What makes a satellite internet plan more expensive?


Internet packages are usually priced based on how much speed they offer. Faster packages cost more. This is how Viasat prices its plans, and it makes choosing a package relatively easy. Need more speed? Just bump your plan up a tier.

HughesNet plan speeds are all the same though. It prices its plans based on data caps, which we’ll discuss more below.

Wait, how much speed do you actually need?

This really depends on two things:

  • What are you using the internet for? Streaming HD video requires a lot more speed than just browsing the web.
  • How many people will be using the internet at the same time? If two people are streaming at once, you’ll need twice the bandwidth to avoid any performance issues.

To get a more exact estimate of how much speed you need, take this quiz: How Much Internet Speed Do I Need?


HughesNet bases its satellite internet prices on data cap rather than speed. All HughesNet packages offer the same speed: 25 Mbps. Each package tier then offers 15–75 GB of data.

Viasat plans also have increasing data limits as the speed (and price) increases, but that’s not the main way the packages are advertised.

The average data cap for satellite internet plans is 60 GB. The highest data cap available is 300 GB on Viasat’s Unlimited Platinum 100 plan. Keep in mind that these limits are more like thresholds. When you reach them, you can still use your service, but your speed will be slowed to 1–3 Mbps (virtually unusable). But at least there are no overage fees.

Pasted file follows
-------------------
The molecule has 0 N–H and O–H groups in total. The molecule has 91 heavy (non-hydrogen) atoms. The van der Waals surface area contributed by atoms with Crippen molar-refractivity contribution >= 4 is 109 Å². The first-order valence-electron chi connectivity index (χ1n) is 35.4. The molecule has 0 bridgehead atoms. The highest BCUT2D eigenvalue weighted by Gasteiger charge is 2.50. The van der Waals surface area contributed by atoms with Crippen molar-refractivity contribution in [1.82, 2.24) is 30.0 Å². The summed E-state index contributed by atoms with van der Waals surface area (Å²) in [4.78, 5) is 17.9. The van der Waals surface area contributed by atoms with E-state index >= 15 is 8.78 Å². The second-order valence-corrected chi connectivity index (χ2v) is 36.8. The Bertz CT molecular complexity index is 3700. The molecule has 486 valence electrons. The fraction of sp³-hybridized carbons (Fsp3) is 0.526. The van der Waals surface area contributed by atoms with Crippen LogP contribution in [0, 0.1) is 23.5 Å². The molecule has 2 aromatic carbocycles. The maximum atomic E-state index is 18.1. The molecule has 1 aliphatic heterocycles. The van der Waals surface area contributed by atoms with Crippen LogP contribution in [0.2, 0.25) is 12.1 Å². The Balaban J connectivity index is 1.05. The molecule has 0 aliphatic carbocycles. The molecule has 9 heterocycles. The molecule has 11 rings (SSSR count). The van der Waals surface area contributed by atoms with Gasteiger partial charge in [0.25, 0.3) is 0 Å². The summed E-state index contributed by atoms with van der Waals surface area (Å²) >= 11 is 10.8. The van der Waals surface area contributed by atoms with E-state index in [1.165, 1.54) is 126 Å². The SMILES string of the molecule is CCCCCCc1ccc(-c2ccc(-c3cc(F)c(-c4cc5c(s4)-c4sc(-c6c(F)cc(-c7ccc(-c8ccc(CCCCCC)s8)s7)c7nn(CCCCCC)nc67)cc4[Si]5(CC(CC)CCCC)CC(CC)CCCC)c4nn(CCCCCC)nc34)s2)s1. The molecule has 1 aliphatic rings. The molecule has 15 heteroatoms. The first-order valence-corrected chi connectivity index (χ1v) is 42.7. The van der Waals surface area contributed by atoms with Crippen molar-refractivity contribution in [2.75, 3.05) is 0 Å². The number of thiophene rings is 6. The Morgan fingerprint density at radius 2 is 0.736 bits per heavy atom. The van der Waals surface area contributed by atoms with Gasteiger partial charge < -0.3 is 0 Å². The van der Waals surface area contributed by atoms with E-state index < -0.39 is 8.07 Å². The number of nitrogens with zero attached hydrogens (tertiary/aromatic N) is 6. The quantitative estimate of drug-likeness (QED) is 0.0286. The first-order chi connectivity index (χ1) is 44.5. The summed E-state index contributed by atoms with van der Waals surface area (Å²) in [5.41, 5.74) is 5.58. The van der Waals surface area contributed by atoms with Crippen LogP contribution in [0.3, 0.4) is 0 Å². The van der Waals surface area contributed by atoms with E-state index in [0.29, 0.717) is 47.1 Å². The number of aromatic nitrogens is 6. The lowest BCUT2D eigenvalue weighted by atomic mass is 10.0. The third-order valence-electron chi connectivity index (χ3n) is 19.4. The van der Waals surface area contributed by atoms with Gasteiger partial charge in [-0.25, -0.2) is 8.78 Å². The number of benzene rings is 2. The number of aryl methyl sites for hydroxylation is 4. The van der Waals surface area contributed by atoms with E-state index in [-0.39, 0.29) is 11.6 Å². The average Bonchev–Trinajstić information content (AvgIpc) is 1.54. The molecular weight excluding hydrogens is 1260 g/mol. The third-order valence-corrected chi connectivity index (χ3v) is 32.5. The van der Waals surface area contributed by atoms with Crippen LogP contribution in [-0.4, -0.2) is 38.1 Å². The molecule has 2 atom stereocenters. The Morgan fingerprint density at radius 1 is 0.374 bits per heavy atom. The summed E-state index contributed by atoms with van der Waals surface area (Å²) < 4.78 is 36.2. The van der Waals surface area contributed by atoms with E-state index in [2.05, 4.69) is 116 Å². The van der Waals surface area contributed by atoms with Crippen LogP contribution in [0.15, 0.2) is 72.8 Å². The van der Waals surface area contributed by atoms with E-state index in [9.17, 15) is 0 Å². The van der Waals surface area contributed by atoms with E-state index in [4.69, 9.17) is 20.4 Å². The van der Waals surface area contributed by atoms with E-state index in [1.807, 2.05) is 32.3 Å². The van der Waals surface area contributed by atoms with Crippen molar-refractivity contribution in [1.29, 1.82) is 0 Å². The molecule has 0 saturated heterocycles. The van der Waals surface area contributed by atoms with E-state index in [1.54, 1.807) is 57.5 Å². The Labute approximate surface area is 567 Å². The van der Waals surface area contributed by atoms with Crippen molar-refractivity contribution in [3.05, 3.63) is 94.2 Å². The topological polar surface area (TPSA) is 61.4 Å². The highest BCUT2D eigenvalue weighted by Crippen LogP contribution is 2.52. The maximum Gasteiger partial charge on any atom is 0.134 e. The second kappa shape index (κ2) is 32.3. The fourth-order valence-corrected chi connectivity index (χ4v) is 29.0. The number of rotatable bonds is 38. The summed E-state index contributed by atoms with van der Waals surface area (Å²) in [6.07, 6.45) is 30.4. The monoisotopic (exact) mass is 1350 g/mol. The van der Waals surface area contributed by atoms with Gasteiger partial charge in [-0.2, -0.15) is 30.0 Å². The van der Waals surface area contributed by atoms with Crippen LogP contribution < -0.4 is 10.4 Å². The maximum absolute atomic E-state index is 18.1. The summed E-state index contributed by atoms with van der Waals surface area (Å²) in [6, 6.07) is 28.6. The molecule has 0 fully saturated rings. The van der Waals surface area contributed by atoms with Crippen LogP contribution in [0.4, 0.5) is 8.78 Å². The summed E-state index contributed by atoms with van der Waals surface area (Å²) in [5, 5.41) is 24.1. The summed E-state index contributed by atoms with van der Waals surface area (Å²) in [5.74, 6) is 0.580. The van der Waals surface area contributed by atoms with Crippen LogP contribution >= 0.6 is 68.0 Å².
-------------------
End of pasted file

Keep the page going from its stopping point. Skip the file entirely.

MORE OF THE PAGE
Starlink offers plans with truly unlimited data, which is one reason why it's so exciting. The only problem is Starlink availability is highly limited as it continues to roll out its network.

How much data is enough?

Again, this depends largely on what you’re doing with your connection. If you only browse the web and check email occasionally, you can probably get by with a basic 35 GB plan.

However, if you’re gaming or streaming music and (especially) video, you’ll eat through that very quickly. Watching an hour of Netflix in HD can use up to 3 GB of data, so more data is always better—especially if you stream a lot.